Find Your Muse
Bringing meditation to your life and classrooms
By Ania Czupajlo
Art Director, Principal Connections
Meditation has been shown to help refocus and calm the brain, reduce stress, depression and anxiety, and improve overall well-being and quality of life.
However, in today’s fast-paced world you may feel there is not enough time to meditate, and if you do, how do you know you’re getting it right? And what if your mind starts wandering?
Fortunately, there are a number of helpful apps and tools that can make meditation easier.
Today, I’m taking a look at Muse, an electronic headband, created by Toronto-based InteraXon Inc. Muse works like an electroencephalogram (EEG) that measures the user’s brainwave activity and transmits the data to an app you can download to your phone or other electronic device. One of the things I particularly like about Muse is that while you’re meditating it will give you accurate feedback on what’s happening to your brain.
When you’re calm, you will hear peaceful weather sounds. When your mind starts to wander, the weather sounds will intensify and guide you back to a calm state. After meditating, you can review your personal data, and look at what you can do to improve your meditation sessions and set future goals.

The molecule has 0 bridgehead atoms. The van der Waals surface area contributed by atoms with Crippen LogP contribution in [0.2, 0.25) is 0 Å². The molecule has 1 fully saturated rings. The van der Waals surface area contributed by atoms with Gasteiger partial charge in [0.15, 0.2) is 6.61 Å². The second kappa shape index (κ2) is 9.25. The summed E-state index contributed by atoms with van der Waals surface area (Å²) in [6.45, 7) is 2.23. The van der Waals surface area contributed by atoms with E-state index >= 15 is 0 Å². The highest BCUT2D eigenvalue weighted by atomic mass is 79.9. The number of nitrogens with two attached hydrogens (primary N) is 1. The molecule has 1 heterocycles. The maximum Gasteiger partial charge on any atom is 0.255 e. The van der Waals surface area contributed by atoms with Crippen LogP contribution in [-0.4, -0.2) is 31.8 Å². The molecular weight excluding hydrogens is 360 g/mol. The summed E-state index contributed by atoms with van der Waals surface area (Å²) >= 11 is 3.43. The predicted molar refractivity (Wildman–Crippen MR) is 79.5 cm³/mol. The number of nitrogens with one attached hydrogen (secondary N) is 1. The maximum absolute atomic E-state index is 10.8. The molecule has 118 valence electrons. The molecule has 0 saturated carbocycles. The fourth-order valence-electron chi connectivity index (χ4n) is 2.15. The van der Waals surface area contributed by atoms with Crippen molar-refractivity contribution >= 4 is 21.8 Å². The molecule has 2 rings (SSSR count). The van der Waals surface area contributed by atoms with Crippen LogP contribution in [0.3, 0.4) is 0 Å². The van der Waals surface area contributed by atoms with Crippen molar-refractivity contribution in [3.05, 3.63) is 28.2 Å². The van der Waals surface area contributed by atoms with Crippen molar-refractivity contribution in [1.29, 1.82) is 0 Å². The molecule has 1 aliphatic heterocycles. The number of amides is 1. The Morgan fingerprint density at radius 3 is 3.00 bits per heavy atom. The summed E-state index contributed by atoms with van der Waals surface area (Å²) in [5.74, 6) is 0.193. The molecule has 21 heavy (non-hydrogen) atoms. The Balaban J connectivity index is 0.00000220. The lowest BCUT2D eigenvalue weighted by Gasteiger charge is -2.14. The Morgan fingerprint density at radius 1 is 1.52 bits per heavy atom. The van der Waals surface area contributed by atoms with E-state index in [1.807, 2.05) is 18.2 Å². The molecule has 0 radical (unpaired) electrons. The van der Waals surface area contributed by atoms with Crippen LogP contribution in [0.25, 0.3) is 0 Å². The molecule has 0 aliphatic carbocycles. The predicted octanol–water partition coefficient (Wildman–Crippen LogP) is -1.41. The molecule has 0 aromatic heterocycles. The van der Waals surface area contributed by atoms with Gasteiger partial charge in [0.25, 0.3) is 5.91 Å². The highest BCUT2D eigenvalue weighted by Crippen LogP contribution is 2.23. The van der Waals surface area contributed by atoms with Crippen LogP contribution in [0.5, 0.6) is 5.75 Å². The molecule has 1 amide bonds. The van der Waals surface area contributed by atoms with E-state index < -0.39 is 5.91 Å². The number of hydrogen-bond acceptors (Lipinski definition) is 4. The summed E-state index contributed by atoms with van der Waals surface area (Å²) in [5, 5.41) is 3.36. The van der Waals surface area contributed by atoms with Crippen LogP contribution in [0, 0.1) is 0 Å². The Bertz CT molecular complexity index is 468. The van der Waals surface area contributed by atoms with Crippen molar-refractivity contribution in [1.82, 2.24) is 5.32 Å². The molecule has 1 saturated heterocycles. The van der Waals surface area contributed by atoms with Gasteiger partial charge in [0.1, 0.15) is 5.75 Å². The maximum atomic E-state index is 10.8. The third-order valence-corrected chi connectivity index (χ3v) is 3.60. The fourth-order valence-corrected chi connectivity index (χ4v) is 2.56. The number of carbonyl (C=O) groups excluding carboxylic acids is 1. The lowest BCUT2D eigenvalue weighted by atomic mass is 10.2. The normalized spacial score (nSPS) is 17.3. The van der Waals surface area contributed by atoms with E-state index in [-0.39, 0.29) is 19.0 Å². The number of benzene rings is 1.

Meditating and practising mindfulness in the classroom has been shown to improve behaviour and social competence; increase student attentiveness; and even reduce aggression and bullying.
To introduce meditation to your classrooms, you may also want to consider the Muse Professionals Program, designed for educators. The headband, app and real time feedback may make meditating easier for your students, and could also be useful when working with students with special needs.
“Other options you may also want to consider are the mindfulness-based training programs for educators at Mindfulness-Based Wellness Education (MBWE), created at the Ontario Institute for Studies in Education University of Toronto, and Stress Management and Relaxation Techniques in Education (SMART) offered in Vancouver, Canada.”
The above article was featured in the Student Well-Being
issue of CPCO’s Principal Connections magazine.
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